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|Last host address
Each IP class is equipped with its own default subnet mask which limits the IP class to the default number of networks and the default number per network host. Classful IP addressing does not provide any flexibility to have fewer hosts per network or more networks in the IP class.
What is Subnetting in Networking?
A subnetwork or subnet is a number of logical subdivisions of an IP network. Subnetting is the process or strategy of dividing a network into two or more networks. Subnetting is the process of taking a network and splitting it into smaller networks, known as subnetting. It is used to free up more public IPv4 addresses and segment networks for easier management and security purposes.
Computers belonging to the same subnet are addressed with a single-significant bit-group at their IP address. This turns out to be a logical split in two cases of an IP address. Such as: Network number or routing symptoms and the rest of the field or host identifier.
IPv4 allows subnetting network variations and the host segment of an IP address known as subnetting. Can be reasonably used to design a network. For example: An organization may have a single Internet network address that is familiar to users outside the organization, yet configure its internal network to different departmental subnets. Increases the local routing capacity of subnetwork addresses while reducing the number of required network addresses.
To illustrate this, consider a simple example. Suppose we have a designated Class C network address of 192.9.200 for our site. This means that we can have host addresses from 188.8.131.52 to 184.108.40.206. If we do not use subnetting, we can only apply or use a single IP network with 254 hosts.
Network Addressing and Routing:
Computers participating in a network such as the Internet have or have at least one network address. Typically, this address is unique to each device and can be configured automatically by a network server via Dynamic Host Configuration Protocol (DHCP), manually by an administrator, or automatically by stateless address auto configuration.
An address fulfills the task of identifying the host and identifying it on the network. An IPv4 address consists of 32 bits. An IPv6 address consists of 128 bits. In both systems the address of an IP is divided into two logical parts. Such as: network prefix and host identifier. The same network symptoms can be observed in all hosts within a subnetwork. This prefix occupies the most significant bit of the address. Depending on the network architecture the number of bits allocated in a network may vary between subnets.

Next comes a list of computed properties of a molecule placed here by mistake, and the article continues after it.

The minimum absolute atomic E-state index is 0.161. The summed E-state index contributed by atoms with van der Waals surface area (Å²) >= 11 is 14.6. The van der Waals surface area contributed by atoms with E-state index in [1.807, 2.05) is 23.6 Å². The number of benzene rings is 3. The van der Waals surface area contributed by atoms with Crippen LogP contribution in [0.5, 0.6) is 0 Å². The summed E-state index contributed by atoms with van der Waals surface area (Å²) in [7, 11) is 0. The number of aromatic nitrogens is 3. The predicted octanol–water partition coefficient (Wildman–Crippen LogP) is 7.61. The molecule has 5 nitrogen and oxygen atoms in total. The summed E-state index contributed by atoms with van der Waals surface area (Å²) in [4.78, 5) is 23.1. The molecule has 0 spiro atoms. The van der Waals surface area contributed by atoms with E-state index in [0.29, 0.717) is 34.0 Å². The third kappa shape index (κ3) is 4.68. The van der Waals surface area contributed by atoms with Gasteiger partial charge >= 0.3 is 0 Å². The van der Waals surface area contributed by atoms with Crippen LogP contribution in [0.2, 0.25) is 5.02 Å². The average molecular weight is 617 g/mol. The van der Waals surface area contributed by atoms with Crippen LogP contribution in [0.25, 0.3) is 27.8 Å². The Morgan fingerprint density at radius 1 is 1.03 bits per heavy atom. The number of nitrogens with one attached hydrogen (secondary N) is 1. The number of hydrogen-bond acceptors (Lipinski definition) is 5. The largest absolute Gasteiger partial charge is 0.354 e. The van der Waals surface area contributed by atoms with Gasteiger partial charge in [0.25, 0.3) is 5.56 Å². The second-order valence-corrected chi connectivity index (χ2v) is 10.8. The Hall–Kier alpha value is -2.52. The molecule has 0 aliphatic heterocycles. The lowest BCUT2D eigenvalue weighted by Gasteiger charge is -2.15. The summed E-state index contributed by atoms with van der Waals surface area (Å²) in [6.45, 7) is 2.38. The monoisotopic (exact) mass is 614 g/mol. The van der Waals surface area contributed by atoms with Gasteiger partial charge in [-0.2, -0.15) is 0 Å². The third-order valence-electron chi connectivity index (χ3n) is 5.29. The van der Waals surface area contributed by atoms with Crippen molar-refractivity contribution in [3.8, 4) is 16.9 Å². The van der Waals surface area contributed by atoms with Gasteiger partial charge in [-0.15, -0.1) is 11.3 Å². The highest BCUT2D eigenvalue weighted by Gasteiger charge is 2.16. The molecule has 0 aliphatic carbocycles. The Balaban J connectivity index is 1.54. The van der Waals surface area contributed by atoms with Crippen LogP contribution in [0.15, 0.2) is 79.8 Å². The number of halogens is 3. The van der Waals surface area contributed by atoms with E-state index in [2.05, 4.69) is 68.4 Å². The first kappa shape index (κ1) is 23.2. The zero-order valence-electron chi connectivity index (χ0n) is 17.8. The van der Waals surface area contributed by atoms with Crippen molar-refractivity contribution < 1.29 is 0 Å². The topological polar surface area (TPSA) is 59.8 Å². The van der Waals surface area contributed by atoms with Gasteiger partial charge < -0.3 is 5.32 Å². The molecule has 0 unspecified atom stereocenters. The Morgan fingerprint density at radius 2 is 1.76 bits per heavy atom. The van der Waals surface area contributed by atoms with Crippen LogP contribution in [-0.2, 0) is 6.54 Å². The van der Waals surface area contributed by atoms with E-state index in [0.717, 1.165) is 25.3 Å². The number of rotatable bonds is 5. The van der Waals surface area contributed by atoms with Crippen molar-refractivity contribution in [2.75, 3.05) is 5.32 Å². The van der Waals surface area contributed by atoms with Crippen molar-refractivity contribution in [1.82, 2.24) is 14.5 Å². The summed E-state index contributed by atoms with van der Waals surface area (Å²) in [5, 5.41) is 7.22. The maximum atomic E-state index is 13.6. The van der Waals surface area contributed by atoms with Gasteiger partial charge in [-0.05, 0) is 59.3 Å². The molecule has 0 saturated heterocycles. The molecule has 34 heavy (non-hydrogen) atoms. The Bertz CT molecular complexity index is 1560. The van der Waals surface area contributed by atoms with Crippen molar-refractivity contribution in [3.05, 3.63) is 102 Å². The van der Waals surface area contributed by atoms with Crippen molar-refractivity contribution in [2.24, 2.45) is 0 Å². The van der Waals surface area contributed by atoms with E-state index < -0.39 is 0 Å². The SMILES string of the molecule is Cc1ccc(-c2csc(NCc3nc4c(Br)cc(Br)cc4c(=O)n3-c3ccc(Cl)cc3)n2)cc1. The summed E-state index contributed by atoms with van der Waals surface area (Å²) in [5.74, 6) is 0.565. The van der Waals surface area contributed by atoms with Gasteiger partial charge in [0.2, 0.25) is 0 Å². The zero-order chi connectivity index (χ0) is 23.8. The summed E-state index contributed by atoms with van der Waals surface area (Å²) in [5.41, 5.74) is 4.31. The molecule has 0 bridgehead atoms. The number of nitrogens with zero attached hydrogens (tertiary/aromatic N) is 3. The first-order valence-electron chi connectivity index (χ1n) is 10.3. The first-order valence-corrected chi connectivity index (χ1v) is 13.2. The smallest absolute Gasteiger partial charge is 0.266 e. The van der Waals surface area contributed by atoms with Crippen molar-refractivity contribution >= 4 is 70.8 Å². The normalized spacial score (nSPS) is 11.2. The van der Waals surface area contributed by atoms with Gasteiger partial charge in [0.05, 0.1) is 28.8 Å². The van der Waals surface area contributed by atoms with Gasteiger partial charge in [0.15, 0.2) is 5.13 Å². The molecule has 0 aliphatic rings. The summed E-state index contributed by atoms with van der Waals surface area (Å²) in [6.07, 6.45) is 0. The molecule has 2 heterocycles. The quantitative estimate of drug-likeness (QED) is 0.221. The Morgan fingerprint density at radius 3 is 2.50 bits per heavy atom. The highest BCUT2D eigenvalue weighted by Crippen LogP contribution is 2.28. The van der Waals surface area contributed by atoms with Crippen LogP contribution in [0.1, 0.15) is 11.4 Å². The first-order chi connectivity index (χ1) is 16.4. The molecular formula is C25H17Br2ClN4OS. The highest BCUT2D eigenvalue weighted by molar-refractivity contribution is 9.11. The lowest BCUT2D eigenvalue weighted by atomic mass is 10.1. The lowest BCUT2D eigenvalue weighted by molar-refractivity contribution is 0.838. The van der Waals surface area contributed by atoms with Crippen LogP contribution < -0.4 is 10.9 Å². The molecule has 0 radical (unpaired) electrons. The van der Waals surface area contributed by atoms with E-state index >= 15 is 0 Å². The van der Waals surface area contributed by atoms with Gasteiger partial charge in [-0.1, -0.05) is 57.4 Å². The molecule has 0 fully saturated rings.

This addressing structure allows IP packets to go to a destination host called a router via a special gateway computer via a special network, if the origin of the network and the symptoms of the destination host are different, or if they are sent to a target host on the local network. Routers form logical or physical boundaries between subnets and manage traffic between them. Each subnet is served by a default router, but can be composed of multiple physical Ethernet components interconnected by a network switch.
The routing symptom of an address is characterized by a subnet mask. Which is written in the same format used for IP addresses. For example: A subnet mask for a routing prefix is written as 255.255.255.0, which consists of the most important 24 bits of an IPv4 address.
The modern standard form of network prefix specification is CIDR notation, which is used for both IPv4 and IPv6. It counts the number of bits in the prefix and adds that number to the address after the slash (/) character separator. This notation was or is introduced with Classless Inter-Domain Routing (CIDR). IPv6 is the only value-based form of network or routing prefix.
In classical networking in IPv4, the network prefix can be obtained directly from the IP address before the introduction of CIDR based on its maximum order bit order. It determines the address class (A, B, C) and so the subnet mask. Since the introduction of CIDR, two parameters are required to assign an IP address and a subnet mask to the network interface.
Given an IPv4 source address, its corresponding subnet mask, and destination address, the router can determine if the destination is on a locally connected network or remote network. The destination subnet mask is not required, and it is not usually known to the router.
However, by careful design of the network, the more remote subnet collection routes within the tree classification branch can be integrated into a super network and represented by a single route.
The IPv6 address space design is significantly different from IPv4. The primary reason for subnetting in IPv4 is to improve or develop the ability to use relatively small address space, especially in enterprise. There is no such restriction in IPv6, since large address space is available, even for end users, it is not a limiting factor.
It is used to route traffic between subnets and the Internet within a global allocation space and customer network.